Rick from Utrecht worked as a doctor in a refugee camp

The traces which two weeks of volunteer work in refugee camps on Lesbos have left in me, run deep. The feeling of injustice with regard to the treatment of my fellow human beings. The shame for Europe. The incredulity that we try to sell this inhumane form of ‘shelter’. My view on the world and on humanity have been permanently scarred on Lesbos; my heart gained a flicker of hope.
Moria, the camp in which I have worked on Lesbos, evokes the images of concentration camps. This camp was set up as a ‘transit camp’ for no more than 2.250 refugees for no longer than 48 hours. Currently, Moria houses 3.300 people permanently and this number is growing. There is barely enough food, the water supply runs dry on a regular basis and people sleep in a provisional container, if they even have that ‘luxury’. Many have been waiting here for the asylum procedure for over a year. The Greek civil service is straining to keep up and Europe cheerfully reassures “the EU – Turkey deal is a success”. Right. Have they ever been here to see what it’s like? In a way, it’s a miracle that refugees are able to live here together so peacefully.
The work I am doing here is nothing but a tiny drop in a huge ocean. Our sympathetic ear is the only meagre positive thing that Europe gives them. Their deeply rooted fear and panic cause them terror and anxiety over every ‘minor’ physical complaint they may have. In my consultation room I see a veritable parade of diversity and emotion. Behind almost every head ache or belly ache lies a complex story. The people before you have often been devastated physically and mentally and the despondency is clearly visible. The effects of horrific forms of (sexual) abuse in Congo, tribal prosecution in Nigeria, the horrible violence of war in the middle East and the horrors they have gone through on the way to this place. It places a clamp around my heart and sickens me.
It is with pain in my heart that I leave these people behind, knowing that I can escape this feeling, but they might never feel safe and at home somewhere. Hopefully, a long line of people will succeed me, people who do care about them, hearten them, help them. It’s no lack of effort by my fellow volunteers at Boat Refugee Foundation, they are wonderful people with a heart of gold! We were able to rely on each other and have worked together to create a better world. It was great to catch our breaths at the beach, to enjoy the impressive volcanic nature and of course the excellent Greek ice cream.
Would you like to support people that have had to leave their home and need help, and do you have some time to spare (two weeks is enough)? Boat Refugee Foundation is in desperate need of volunteers. Apart from medical care in the camps Moria and Kara Tepe, the foundation also organizes activities for refugees, like swimming, English classes, children’s activities and ‘social shifts’. There are many options and you will always work with wonderful people.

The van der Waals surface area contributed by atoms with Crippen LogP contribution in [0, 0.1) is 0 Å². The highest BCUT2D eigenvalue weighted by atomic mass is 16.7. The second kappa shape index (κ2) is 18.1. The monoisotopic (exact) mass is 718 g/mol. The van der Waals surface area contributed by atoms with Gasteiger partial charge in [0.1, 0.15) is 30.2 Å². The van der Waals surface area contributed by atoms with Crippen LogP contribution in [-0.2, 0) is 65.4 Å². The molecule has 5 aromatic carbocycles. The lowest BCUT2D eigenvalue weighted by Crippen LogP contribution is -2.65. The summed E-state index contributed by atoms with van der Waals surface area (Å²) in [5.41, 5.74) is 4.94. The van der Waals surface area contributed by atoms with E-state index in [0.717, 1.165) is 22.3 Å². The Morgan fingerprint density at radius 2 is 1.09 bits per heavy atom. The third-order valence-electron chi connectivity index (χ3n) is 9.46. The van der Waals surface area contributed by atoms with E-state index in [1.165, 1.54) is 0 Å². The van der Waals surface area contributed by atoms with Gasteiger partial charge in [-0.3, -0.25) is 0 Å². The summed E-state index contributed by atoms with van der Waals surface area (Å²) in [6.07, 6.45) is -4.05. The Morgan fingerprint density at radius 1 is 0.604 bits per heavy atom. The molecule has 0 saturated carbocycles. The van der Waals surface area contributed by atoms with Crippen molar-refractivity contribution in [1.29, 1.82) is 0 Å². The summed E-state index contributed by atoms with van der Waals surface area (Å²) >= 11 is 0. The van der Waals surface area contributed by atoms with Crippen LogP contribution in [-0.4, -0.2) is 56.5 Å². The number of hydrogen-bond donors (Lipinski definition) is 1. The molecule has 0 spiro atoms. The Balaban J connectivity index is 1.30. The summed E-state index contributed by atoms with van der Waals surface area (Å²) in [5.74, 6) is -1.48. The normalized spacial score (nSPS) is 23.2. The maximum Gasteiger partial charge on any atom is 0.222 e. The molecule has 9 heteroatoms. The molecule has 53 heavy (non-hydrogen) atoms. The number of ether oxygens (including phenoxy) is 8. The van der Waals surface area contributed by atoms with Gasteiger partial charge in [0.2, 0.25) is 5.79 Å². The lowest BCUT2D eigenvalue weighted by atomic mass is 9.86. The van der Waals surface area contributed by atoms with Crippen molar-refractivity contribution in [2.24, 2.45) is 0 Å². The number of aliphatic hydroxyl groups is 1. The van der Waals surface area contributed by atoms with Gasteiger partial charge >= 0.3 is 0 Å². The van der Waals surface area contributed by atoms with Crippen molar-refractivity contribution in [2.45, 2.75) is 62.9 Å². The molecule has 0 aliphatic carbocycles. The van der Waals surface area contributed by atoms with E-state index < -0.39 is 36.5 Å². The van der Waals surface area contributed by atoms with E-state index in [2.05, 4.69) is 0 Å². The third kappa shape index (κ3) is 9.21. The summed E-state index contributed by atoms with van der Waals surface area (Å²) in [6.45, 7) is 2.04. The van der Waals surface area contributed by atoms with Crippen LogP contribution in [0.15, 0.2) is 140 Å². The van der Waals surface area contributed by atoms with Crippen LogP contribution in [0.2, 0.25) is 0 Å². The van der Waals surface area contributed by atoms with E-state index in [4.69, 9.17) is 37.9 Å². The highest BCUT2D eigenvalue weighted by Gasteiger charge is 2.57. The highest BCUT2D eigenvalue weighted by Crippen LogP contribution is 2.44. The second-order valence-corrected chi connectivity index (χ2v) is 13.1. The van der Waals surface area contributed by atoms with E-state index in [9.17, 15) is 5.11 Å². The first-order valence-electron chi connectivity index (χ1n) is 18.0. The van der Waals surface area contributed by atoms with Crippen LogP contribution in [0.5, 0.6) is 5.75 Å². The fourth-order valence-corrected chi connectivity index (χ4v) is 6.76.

What if I were there?

Try to imagine. You fled your own country because of war, prosecution, abuse, threats because of your religious or political choices. After a long and dangerous journey you finally arrive with your family or friends in Turkey. A dangerous trip in a wreck across the sea awaits. Smugglers force you to throw your possessions overboard, so more people can fit in the boat. You lose everything: your papers, photo’s, important medication. If you are lucky, the boat reaches the other side. Sometimes it takes hours of floating on the open sea, in which fear, panic and despair slowly rise. You are terrified. When you finally reach the Greece coast, you are ecstatic: You are safe in Europe!! Now your life will be different. Now you can start building a new and safe life. But soon you realize this bubble is bursting.

You are transferred to a refugee camp, which is overflowing. Even the first impression scares you: barbed wires, police and many, many people. With no less then 3000 other men, women and children you need to stay in the camp. Not for a few days, but for a long period of time. You may be waiting for more than 18 months, without knowing what will happen. Will you be sent back to Turkey? Will you be allowed to stay in Europe? You are just not getting any information. Despair is growing each day. You feel unsafe, you can’t sleep anymore, your thoughts never turn off. You are suffering from reliving memories and nightmares. It even goes as far as you saying out loud you rather wish you had died in your own country than making this journey with this camp as your destination.

This is not the story of one refugee from the camp. No, this is the story of all those 3000 people in the camp on Lesbos. The despair is taking its toll. This is reflected in different forms of (severe) self-mutilation, extreme panic attacks and endless sleeping disorders each day at the medical cabin. Despite being able to – with a great team – be a drop in the ocean for eleven days (by providing English lessons, medical care and organizing children’s activities, among other things), it is not nearly enough.

Europe, wake up! This is inhumane! Nobody will ‘just’ leave everything behind. Nobody will ‘just’ get on a rickety boat at sea with a chance of drowning. Nobody wants to stay in a camp like that.

What if you were there? What if I was there? It is unimaginable. You can try, but it won’t even come close to reality.

We are now on our way back home. We are free to go anywhere we want in the world. Nobody will refuse us or place us in a camp. Why the difference? Purely and simply because we were born in the Netherlands, and not in Syria, Iraq, Afghanistan or Congo. It feels unfair and it is unfair!

Text: Reina Timmer